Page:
Follow Your Dreams

So it was not too long ago that a friend of mine got into a philosophical discussion. It began with a simple exchange of questions and answers, as follows:
“Does it bother you how much I care for her?”

“She doesn’t have those feelings for you.”

“And that’s why it bothers you? That’s not really an answer.”
“Why does it bother you that I feel the way I do about her?”

“Sometimes you come off a bit strong.”

“I don’t understand. Why does that bother you?”

“You said you wanted to move on. But you are still stuck on her. As your friend, I wanted to help you move past her.”

Now this began the conversation that would lead to the question – is it stupid to go for something you will likely never achieve? To go for a dream you can likely never complete? I think I have my answer.

The first thing I ever really strove for was getting into a good college. It wasn’t necessarily my dream (although I’m happy I did it), but it was the first thing I really tried to achieve. I spent every year through high school doing relatively well, taking all the hardest courses, knocking the SAT out of the park, etc., just about everything I could do to better set myself up to get in. In the end, I was rewarded with an acceptance letter to Pomona College, one of the best colleges in the country. Then I went to college; I didn’t really know about what I cared or the dreams I wanted to achieve. I just kind of went with things and didn’t care how and why things happened around me. Things just sort of… happened. I was not an active participant in my life in a lot of ways. It was at this time I began to question what I wanted in life; the things I wanted to achieve. What was important to me and what did I want to do? I didn’t have an exact answer, but my senior year I sat down and wrote a list of things I wanted to do. It was a whole variety of things, plenty of which I don’t remember now (and that’s kind of the point, I want the things to happen at least somewhat organically). Anyway, it was around that time I graduated and was given a speech wherein the speaker discussed dreams and how they should scare us. How we should dream so big that we are terrified those dreams will never be realized. What is the point of a dream that doesn’t scare you? This all of course led me to consider my dreams.

I generated a list of a few small things that I knew I wanted; a Ford Mustang, to be a game designer, and to be with the most wonderful person in the world. I questioned how scared I was of those things, but I also wondered about how likely it would be that I achieve those things. A Mustang isn’t an overly expensive car, but as a first car it didn’t seem too likely. And if I didn’t get it early, I’d likely never get one because I’d end up with kids and you can’t drive kids around in a Mustang. It was a long shot, but at least plausible if I could save up my money and get the right job. The second thing, a foray into game design? Pretty hard. Everyone wants to design games. Everyone wants to be a designer. Therefore, my dream to get into game design? Pretty unlikely and definitely a little scary. The last one, absolute love? Near impossible. I’d contend very few people ever get to experience that in their lives, and to think I might be one of the lucky few seems a little far fetched. So, yes, that one scares me quite a bit. It’s an enormous dream.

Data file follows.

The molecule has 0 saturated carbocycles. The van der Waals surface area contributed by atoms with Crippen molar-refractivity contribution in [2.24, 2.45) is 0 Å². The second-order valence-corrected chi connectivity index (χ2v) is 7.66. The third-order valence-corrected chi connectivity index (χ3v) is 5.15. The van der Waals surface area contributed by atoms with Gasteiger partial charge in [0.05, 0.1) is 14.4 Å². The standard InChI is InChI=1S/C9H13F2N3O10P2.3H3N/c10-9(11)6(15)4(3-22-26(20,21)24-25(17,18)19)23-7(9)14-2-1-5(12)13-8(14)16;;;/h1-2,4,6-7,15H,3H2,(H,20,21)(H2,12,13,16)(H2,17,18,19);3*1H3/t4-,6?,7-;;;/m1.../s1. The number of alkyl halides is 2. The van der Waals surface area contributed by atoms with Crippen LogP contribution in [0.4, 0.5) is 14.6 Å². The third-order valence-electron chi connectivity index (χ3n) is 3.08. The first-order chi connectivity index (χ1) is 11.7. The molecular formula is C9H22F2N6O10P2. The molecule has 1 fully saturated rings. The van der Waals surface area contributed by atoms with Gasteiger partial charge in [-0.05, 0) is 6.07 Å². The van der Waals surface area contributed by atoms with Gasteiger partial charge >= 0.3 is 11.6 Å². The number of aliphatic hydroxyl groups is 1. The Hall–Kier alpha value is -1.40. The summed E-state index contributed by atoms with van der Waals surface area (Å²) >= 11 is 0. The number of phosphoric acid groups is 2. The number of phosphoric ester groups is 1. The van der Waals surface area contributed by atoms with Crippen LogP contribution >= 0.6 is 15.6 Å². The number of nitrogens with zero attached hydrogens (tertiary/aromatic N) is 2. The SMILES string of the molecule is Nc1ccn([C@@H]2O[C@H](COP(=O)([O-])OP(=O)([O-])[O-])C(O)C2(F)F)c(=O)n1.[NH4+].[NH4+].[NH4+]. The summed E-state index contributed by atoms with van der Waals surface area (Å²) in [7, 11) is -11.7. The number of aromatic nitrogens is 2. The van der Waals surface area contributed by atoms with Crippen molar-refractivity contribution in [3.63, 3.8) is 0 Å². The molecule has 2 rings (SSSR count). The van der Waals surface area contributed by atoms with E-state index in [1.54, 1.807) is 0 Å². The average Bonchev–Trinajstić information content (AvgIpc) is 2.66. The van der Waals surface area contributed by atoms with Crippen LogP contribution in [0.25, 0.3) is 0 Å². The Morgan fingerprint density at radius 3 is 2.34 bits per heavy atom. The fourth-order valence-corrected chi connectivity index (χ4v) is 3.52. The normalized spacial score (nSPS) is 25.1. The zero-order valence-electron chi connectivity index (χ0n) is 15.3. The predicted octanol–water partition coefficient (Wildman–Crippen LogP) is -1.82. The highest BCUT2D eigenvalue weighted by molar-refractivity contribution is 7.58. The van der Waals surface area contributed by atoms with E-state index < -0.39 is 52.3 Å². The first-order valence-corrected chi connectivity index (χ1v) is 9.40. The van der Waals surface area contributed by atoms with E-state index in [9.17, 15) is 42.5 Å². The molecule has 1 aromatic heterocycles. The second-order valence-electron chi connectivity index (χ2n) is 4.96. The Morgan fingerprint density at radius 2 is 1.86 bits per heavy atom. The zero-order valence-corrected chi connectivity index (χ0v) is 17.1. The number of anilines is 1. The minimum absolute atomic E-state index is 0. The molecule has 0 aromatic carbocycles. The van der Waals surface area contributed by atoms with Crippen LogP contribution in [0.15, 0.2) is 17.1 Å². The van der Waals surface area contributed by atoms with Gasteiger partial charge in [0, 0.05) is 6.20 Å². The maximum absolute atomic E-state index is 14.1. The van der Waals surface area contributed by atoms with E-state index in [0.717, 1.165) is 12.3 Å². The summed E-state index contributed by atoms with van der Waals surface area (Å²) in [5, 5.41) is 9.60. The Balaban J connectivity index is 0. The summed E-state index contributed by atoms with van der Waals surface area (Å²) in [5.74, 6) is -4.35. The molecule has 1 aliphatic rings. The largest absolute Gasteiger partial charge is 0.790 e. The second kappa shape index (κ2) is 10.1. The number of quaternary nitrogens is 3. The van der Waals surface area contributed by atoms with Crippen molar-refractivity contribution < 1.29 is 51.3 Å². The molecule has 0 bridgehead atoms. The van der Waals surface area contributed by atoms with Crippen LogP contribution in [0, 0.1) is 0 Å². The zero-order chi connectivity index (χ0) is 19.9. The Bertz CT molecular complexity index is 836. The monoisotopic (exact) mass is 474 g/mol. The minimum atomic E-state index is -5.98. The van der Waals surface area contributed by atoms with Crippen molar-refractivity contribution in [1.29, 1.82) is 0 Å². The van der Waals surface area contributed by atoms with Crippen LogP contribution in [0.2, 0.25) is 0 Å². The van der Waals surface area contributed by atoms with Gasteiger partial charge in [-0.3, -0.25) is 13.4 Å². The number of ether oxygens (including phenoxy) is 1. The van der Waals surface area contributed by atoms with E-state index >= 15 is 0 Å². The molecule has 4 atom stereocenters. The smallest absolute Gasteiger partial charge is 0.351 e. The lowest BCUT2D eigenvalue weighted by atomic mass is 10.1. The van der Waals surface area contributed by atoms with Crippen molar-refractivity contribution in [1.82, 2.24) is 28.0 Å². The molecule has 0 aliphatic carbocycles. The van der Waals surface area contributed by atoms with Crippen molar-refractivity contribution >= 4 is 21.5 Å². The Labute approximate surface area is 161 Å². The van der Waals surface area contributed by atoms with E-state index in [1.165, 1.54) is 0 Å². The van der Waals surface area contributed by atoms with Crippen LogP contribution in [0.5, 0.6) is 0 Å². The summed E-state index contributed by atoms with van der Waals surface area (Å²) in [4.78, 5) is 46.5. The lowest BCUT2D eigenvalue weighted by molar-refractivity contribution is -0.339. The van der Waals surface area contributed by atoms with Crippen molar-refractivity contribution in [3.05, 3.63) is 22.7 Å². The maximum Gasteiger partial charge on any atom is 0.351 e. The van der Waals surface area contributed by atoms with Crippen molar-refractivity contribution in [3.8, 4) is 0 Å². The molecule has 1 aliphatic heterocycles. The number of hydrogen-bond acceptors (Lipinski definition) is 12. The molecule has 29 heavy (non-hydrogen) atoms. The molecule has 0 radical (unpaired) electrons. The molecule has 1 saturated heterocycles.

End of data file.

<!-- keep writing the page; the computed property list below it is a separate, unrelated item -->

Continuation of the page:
The interesting thing is how quickly I’ve achieved the first two things. Not a year out of college I purchased my first car, a 2015 Ford Mustang. A couple months later, I got an interview with Riot Games and was soon offered a job on the play test team, balancing League of Legends and consistently working with designers. In less that 16 months, I had already knocked 2/3 of my biggest dreams out of the park. It wasn’t easy; there were definitely periods of extreme depression and periods of major setbacks, but I persevered through those problems and kept fighting for what I dreamed. People told me to give up, people told me it would likely never happen. I didn’t care; I kept fighting. I haven’t yet finished the third dream, but it’s something I spend every moment trying to achieve.

The overarching point, I think, is to discuss the value of dreams. Without dreams, what are we? If we have no goals in life, things we want to achieve, where do we derive meaning? For me, even in the bleakest of circumstances, I fought for my dreams. It gave me purpose. It gave me something to be absolutely proud to have achieved. It made my life valuable to me. So my answer to the question “Is it stupid to go for a dream you will likely never achieve?” is an absolute and emphatic no. The likelihood of the first two things wasn’t great; I did it anyway. If I had given up I wouldn’t be where I am today and wouldn’t have the things I have today. There is no dream for which it is worth giving up. I know I will find that perfect girl one day because I know how hard I fight for the things I believe in. I know it won’t be easy and I know it will be a struggle until I reach that point. But, I know it’s worth it. Dreams always are.